Mike: We usually meet, sometimes at one or the other of our houses, or more often in a restaurant. We start spitballing ideas and writing the good stuff down. We pursue a few blind alleys along the way, but we often have the embryo of a book scrawled down on a few longhand pages by the end of that first meeting. Then the emails fly back and forth over the next couple of weeks as the raw story beats develop into an outline, which tends to read a lot like a screenplay treatment.

Andy: One funny element of designing the story is that I’m a real dope when it comes to hard science. If we’re doing something really science-heavy, I have to ask Mike to “give it to me in fourth grade science terms.” Ironically, when we were doing our Star Trek SCE books, once Mike had explained the “real science” to me in 4th grade terms, I was able to come up with a way for the characters to get out of the problem we had set forth.

Andy: The other thing in breaking the story is that it also depends on what you’re given to work with by the editor. Sometimes the editor has a very specific idea what they’d like the general feel of the story to be, or at least the time period. Other times, we’ve been left very free. Truthfully, I’ve found that it’s nice to have a bit more editorial input, so we don’t develop ideas that aren’t going to be wanted in the first place. So sometimes we will just give some early “springboard” pitches to see what catches the editor’s interest.

Q: If you were to give a piece of advice to an up-and-coming writer that was something no one had ever told you on your way up the ladder, what would it be?

Andy: If you want to work as a writer, you have to start working at it first. I started in the trenches writing magazine articles (and still do, to this day). I did not start out with getting book or comic book contracts. I worked my way up to those, all while: a) meeting deadlines; b) getting paid; c) practicing my craft; and d) making important contacts. Through the years, I’ve almost never turned down an assignment even if it didn’t fully interest me; I find ways to make it interesting to me, while still delivering the goods for the fans of whatever it is I’m writing about.

Mike: I would say “write as much of your own original stuff as possible.” Over the long haul, that’s the best way to build a career as a fiction writer. And don’t expect to get rich writing tie-ins.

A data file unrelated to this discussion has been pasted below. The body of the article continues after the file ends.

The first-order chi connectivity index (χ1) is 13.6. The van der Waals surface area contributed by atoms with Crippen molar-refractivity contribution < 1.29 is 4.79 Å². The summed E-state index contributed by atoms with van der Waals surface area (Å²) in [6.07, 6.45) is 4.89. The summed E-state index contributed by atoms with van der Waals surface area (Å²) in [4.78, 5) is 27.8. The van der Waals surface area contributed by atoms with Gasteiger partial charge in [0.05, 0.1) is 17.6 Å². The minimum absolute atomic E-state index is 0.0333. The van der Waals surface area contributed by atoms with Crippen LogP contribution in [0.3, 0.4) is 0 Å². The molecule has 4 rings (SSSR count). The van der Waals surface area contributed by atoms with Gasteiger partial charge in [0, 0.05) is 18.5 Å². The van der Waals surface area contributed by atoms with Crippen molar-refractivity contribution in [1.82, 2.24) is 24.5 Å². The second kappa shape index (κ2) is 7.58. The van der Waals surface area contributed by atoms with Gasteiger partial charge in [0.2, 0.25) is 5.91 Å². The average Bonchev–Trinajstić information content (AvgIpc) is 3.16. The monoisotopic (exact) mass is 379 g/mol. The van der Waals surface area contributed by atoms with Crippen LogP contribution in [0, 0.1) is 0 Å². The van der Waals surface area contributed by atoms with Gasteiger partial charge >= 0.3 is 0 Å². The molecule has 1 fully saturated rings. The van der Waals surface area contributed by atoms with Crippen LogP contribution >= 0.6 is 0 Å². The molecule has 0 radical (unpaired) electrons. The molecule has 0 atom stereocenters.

Q: Is Star Trek still relevant?

Andy: The ideals of Star Trek still are. My favorite element of Trek is the concept that people CAN work and live together if they really try to understand each other’s differences and accept them for who and what they are. IDIC = Infinite Diversity in Infinite Combinations. That’s the Vulcan creed, and one I wish all of humanity could adopt. To me, as both a gay man and a human, that is the most important ideal of Trek.

Mike: I think it may be more relevant now than ever before. The world has gone insane. We’re at war in Iraq for no good reason, and we’re seriously contemplating nuclear war in Iran (!). Human activity is jeopardizing Earth’s status as a class-M planet. It’s easy to sink into despair about the future in times like these, and Star Trek still stands before us as a beacon to a better future than the one being designed for us by our current crop of venal, visionless, neoconservative “leaders.” Star Trek is a banner that ordinary people can rally around to usher in a better, more equitable future. If I didn’t believe that, I’m not sure I could write it convincingly.

Q: What is next for Michael A. Martin and Andy Mangels?

Andy: As a team, we’re in contract talks for another Trek book we can’t say much about right now, but you might see some clues about it in Last Full Measure. We also hope to work on some Trek comics in the future, if those come back into the realm or reality. Solo, we’re pursuing various projects. I’m doing a LOT of Hollywood work now, producing, scripting, and directing DVD Special Feature documentaries and materials. I write regularly for Back Issue magazine and other outlets, and have about a dozen book proposals backed up to pursue.

Mike: We’re committed to do another Captain Sulu/Excelsior novel (Forged in Fire), which recounts how Hikaru Sulu achieved his captaincy and tells the origin of the relationship between Curzon Dax, Kang, Koloth, and Kor. With the Star Trek franchise on the eve of a major renaissance (courtesy of Lost’s J.J. Abrams), I’m sure there will be a lot more Trek for us after that.

Andy: You can keep up with my work, and our work as a team, on my website –